The house is in chaos. This is because Dh installed hardwood floors in all but two rooms downstairs while we were away, and they are yet unfinished. Ergo, all the furniture downstairs is crammed into the family room: dining room table (unassembled), china hutch (unassembled), piano and bench, foyer dresser, and a multitude of bookcases and books for our homeschool. Finishing the floors will take three DAYS, so the girls and I will be staying with my parents for a few nights next week. Due to the chaos, it took us a couple of days to locate everything we needed to get our lessons going.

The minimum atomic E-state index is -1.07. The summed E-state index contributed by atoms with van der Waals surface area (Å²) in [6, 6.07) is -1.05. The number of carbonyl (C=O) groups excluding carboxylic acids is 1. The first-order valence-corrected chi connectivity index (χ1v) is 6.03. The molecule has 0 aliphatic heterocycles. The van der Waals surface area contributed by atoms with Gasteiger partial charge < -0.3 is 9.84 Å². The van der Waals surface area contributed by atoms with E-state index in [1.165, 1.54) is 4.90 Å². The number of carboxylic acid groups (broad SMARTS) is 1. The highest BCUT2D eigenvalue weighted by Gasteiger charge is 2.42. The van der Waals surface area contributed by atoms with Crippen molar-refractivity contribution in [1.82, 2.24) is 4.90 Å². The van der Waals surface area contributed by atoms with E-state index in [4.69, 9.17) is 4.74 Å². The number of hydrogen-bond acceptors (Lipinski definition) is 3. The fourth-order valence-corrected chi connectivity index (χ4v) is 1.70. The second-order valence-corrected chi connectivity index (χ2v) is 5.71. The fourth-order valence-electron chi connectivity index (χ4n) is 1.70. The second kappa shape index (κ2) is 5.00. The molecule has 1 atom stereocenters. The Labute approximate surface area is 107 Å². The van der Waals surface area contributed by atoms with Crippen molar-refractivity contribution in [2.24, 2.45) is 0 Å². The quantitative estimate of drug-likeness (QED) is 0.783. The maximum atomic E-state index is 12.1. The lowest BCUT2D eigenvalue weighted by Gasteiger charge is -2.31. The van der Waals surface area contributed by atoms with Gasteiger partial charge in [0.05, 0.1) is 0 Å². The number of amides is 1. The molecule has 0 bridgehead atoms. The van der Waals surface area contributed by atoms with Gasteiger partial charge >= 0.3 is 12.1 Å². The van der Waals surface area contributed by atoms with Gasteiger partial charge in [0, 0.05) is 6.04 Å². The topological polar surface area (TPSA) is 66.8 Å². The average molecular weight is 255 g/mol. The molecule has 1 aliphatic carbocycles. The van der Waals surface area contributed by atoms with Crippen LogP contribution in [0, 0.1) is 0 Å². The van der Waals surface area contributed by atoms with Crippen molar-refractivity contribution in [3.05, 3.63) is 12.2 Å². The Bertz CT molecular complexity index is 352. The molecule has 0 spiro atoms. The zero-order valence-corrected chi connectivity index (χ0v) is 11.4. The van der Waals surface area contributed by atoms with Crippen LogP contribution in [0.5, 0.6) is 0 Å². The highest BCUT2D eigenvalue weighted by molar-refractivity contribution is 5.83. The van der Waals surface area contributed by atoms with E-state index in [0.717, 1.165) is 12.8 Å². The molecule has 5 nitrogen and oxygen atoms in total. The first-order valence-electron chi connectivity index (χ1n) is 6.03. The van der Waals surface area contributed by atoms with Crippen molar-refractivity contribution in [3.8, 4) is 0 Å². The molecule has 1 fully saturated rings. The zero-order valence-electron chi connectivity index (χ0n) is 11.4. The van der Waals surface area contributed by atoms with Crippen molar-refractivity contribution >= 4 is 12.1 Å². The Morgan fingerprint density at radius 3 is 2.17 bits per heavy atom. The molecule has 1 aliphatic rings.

Another rough patch: last spring, I bought a spelling curriculum after reading several reviews, thinking it would be a good one for Miss Priss (who takes to spelling naturally) and Tiny Girl (who does not). Today, I opened it up to give it a look-through and was disappointed. First off, it's going to take more time and effort on everyone's part. Since I'm a Charlotte Mason admirer (although not a stalwart adherent), I wasn't happy about my discovery. Now I'm trying to figure out a way to make the curriculum more CM-friendly. I hate to chuck it since I spent some cold, hard cash on it. So I'm in a quandary. I hate it when this happens. But I'll figure out something. We always do, don't we?